Young millwrights learn craft

The future of some of Norfolk's most famous views looked secure last night as a new generation took up the ancient skill of being a millwright ­- a keeper of windmills.

The future of some of Norfolk's most famous views looked secure last night as a new generation started to learn the ancient skills of a millwright.

The sails of drainage mills are set to mark the Broads landscape for many years to come as five young trainee millwrights began enthusiastically to learn their new trade.

Over the next three years, the young men, who were chosen from hundreds of applicants, will be taught traditional skills that were in danger of dying out.

They were showing off their talents yesterday - fitting new wooden paddles to the Turf Fen drainage mill on the Broads at How Hill, Ludham, near Yarmouth.

With just one millwright left in Norfolk, the Broads' 74 windpumps were at risk of falling into disrepair forever, if traditional expertise were not passed on to the next generation.

The lack of expertise means mills are on a two-year waiting list before they can be restored, despite funds being available to carry out the work.

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The training scheme has been hailed by the Heritage Lottery Fund (HLF), which provided the £714,500 grant for the trainee bursaries, as an "exemplary project", and it could soon be rolled out across the country.

An external consultant for the HLF Trustees, Bob Bilbrough, wrote that the project was "a national model of good practice".

It has involved bringing together millwright Richard Seago, Easton College, The Broads Authority, Norfolk County Council and The Norfolk Windmills Trust, as well as local tradesmen, in order to provide the expertise needed to teach the students the varied skills required to be a millwright.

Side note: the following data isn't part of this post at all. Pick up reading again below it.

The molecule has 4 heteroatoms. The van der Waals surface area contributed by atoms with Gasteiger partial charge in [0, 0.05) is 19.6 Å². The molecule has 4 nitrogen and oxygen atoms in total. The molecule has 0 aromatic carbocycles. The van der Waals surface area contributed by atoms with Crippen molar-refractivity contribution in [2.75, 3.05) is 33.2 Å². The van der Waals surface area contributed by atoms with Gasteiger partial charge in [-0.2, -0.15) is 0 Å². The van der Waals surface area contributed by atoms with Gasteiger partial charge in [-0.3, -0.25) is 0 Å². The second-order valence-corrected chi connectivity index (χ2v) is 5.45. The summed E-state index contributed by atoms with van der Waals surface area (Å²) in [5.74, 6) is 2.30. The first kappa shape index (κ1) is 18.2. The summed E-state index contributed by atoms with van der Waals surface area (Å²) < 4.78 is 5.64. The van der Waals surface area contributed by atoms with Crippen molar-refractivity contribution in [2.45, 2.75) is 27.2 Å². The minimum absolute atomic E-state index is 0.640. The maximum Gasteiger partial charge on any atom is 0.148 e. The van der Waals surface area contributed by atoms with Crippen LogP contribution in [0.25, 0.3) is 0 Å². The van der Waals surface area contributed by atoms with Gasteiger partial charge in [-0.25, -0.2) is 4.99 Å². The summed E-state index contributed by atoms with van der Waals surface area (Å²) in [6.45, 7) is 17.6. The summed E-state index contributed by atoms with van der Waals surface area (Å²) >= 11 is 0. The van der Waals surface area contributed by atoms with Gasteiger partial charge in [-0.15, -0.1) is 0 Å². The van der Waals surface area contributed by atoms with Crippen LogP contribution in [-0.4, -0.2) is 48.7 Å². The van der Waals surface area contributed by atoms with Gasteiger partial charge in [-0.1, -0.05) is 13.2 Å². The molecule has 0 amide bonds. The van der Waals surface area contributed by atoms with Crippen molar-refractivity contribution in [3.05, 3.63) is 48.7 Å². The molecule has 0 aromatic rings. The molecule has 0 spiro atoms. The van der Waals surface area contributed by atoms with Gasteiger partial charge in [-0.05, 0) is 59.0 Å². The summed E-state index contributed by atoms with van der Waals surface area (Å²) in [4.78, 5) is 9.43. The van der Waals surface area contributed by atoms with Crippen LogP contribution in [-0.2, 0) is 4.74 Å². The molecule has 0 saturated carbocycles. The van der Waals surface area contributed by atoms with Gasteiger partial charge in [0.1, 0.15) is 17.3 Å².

Bryan Read, chairman of the windmills trust, said: "We have been concerned about the desperate shortage of millwrights."

He added that the five traineeships should solve the problem, saying: "It was great to see their enthusiasm. I find it very exiting. We have lots of work for them to do."

Jake Wilder, of Norwich, who is one of the trainees, said he had applied for the position because he wanted to do something more interesting than work in construction.

The 20-year-old said: "I was looking for a unique trade to go into. This was nothing I had considered before as I didn't even know the trade existed, but I grabbed the opportunity with both hands and I am loving it."

Mechanical engineer Paul Abel, 19, of Attleborough, another trainee, said he had been looking for something that combined his degree and love of old engineering.

He said: "I went to see some mills and it was exactly the sort of thing I was interested in."

The students are to make a trip to Stirling Castle in Scotland next month to learn about traditional lime mortaring, as they must know all the methods used at the time the mills were built in order to conserve them.

County council historic buildings officer Michael Knights said: "They need a conservationist's philosophy instilled in them, as well as all the practical skills. It's going to be a lot to do in three years."

Ten reed and sedge cutters are also being trained as part of the scheme to help conserve the Broads' reed beds.